Knitting for Plus Sizes: recommended designs
As we wrap up our discussions of the Fall issue here on Inside Knits, I thought it would be nice to highlight some of the projects that offer particularly strong options for the plus-size among us. You can make any design work for you, no matter your shape, size, or personal style. But sometimes a few pointers are welcome, right?
The Leitmotif Cardigan by Carol Feller
Finished Sizes: 32 (36, 41, 44, 48, 52)"
This design has an unusual construction, which will make it tougher to customize, but I recommend it for these reasons:
• set-in sleeve shapes mean a tailored crossback (good for women wide across the bust but average across the shoulders)
• A-line shaping: this doesn’t mean you'll look like a triangle. What it means is that the hip circumference is wider than the bust circumference, allowing for consistent ease and fit on women with pear shapes
• Adaptable closure. The sample uses hook-and-eye closures, meaning there are no set buttonhole placements to deal with. You can place the hook-and-eyes where you like, or leave off altogether and wear the cardigan open.
The Inversion Gansey by Angela Hahn
Finished Sizes: 33.5 (38.25, 43, 48, 52.75)"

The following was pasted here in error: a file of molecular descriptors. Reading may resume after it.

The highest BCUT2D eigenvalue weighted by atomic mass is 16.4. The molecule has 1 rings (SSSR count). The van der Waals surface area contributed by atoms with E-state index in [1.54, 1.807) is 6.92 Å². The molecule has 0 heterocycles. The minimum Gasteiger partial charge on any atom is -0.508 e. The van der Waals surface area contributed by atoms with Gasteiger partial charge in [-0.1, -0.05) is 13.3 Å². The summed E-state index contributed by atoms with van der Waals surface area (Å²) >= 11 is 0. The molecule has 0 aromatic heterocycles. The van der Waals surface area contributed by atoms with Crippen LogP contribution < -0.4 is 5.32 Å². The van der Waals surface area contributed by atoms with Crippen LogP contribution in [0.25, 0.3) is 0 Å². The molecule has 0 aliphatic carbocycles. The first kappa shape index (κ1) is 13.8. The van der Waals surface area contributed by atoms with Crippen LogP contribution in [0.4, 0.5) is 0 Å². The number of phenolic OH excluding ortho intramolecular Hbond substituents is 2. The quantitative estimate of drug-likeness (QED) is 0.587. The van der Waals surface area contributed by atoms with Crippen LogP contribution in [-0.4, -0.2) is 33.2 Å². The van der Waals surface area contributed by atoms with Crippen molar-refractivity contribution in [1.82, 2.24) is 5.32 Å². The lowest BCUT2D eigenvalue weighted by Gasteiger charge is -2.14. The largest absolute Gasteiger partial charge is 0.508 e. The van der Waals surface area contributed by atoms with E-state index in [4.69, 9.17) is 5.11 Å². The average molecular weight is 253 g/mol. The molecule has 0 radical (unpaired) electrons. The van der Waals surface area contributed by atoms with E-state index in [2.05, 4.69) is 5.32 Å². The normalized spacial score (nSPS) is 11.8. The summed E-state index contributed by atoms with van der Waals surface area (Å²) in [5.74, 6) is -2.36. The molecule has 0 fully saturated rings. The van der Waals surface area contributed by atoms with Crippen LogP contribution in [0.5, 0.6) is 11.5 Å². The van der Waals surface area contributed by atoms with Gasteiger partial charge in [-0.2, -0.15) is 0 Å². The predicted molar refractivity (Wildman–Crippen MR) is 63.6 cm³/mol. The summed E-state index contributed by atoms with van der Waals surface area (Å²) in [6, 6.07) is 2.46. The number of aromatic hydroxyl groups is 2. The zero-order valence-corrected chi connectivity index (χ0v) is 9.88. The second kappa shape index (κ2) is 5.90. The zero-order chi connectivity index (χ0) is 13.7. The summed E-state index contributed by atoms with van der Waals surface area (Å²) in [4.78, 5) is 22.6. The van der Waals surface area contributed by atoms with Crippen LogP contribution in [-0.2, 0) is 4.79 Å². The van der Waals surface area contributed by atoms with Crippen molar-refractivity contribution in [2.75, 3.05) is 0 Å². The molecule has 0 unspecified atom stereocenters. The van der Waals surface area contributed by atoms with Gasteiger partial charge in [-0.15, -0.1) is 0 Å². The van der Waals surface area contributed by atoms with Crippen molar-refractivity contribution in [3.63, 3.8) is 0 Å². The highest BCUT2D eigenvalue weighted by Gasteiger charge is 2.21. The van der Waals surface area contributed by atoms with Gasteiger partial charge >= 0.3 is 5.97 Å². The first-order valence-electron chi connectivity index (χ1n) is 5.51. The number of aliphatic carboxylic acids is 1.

• Underam gussets create extra fabric and ease right at the bustline, and also contribute to room in the upper sleeve.
•The sweater has waist shaping and a hip circumference that is wider than the bust, making this a great choice for hourglass figures who are heavier on bottom than on top.
The Cloisonne Jacket by Deborah Helmke
Finished Sizes: 38 (42, 46, 50, 54)"
• Set-in sleeve construction allows for tailored cross-back fit.
• A flared hem, combined with floating-open fronts, allows for movement and ease around the hips.
• Shoulder shaping and a V-neck create flattering lines.
• Again, a hook-and-eye closure can be placed as desired.
• If you choose to work more length even in main color before the armholes, the colorwork section could create a kind of Empire waist effect.